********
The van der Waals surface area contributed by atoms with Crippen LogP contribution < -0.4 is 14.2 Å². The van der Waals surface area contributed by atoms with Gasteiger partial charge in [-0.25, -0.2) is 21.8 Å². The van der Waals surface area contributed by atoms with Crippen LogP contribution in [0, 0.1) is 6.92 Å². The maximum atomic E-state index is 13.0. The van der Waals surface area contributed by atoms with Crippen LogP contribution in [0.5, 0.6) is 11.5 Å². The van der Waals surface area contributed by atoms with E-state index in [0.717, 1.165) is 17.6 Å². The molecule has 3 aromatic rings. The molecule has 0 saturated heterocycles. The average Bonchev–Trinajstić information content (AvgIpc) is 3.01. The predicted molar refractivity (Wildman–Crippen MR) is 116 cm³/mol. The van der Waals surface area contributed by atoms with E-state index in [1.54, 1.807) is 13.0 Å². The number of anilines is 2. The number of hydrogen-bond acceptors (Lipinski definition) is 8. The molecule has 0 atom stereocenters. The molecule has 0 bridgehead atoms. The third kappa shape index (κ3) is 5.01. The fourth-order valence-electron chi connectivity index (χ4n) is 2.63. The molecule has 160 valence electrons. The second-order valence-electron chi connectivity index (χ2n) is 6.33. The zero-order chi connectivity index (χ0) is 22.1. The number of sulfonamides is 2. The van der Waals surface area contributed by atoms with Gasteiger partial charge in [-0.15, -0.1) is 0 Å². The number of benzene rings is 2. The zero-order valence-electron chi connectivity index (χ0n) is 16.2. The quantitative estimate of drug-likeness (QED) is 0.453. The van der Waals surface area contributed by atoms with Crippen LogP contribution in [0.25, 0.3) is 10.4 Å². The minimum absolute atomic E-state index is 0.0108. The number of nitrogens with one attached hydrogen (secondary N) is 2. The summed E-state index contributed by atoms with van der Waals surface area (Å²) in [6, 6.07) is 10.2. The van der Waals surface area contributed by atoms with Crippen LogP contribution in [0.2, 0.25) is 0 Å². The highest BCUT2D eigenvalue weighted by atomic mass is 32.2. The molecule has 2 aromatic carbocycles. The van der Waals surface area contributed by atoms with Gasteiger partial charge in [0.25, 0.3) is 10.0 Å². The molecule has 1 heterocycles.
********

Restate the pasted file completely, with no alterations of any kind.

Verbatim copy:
The van der Waals surface area contributed by atoms with Crippen LogP contribution < -0.4 is 14.2 Å². The van der Waals surface area contributed by atoms with Gasteiger partial charge in [-0.25, -0.2) is 21.8 Å². The van der Waals surface area contributed by atoms with Crippen LogP contribution in [0, 0.1) is 6.92 Å². The maximum atomic E-state index is 13.0. The van der Waals surface area contributed by atoms with Crippen LogP contribution in [0.5, 0.6) is 11.5 Å². The van der Waals surface area contributed by atoms with E-state index in [0.717, 1.165) is 17.6 Å². The molecule has 3 aromatic rings. The molecule has 0 saturated heterocycles. The average Bonchev–Trinajstić information content (AvgIpc) is 3.01. The predicted molar refractivity (Wildman–Crippen MR) is 116 cm³/mol. The van der Waals surface area contributed by atoms with E-state index in [1.54, 1.807) is 13.0 Å². The number of anilines is 2. The number of hydrogen-bond acceptors (Lipinski definition) is 8. The molecule has 0 atom stereocenters. The molecule has 0 bridgehead atoms. The third kappa shape index (κ3) is 5.01. The fourth-order valence-electron chi connectivity index (χ4n) is 2.63. The molecule has 160 valence electrons. The second-order valence-electron chi connectivity index (χ2n) is 6.33. The zero-order chi connectivity index (χ0) is 22.1. The number of sulfonamides is 2. The van der Waals surface area contributed by atoms with Gasteiger partial charge in [-0.15, -0.1) is 0 Å². The number of benzene rings is 2. The zero-order valence-electron chi connectivity index (χ0n) is 16.2. The quantitative estimate of drug-likeness (QED) is 0.453. The van der Waals surface area contributed by atoms with Crippen LogP contribution in [0.25, 0.3) is 10.4 Å². The minimum absolute atomic E-state index is 0.0108. The number of nitrogens with one attached hydrogen (secondary N) is 2. The summed E-state index contributed by atoms with van der Waals surface area (Å²) in [6, 6.07) is 10.2. The van der Waals surface area contributed by atoms with Crippen LogP contribution in [0.2, 0.25) is 0 Å². The highest BCUT2D eigenvalue weighted by atomic mass is 32.2. The molecule has 2 aromatic carbocycles. The van der Waals surface area contributed by atoms with Gasteiger partial charge in [0.25, 0.3) is 10.0 Å². The molecule has 1 heterocycles.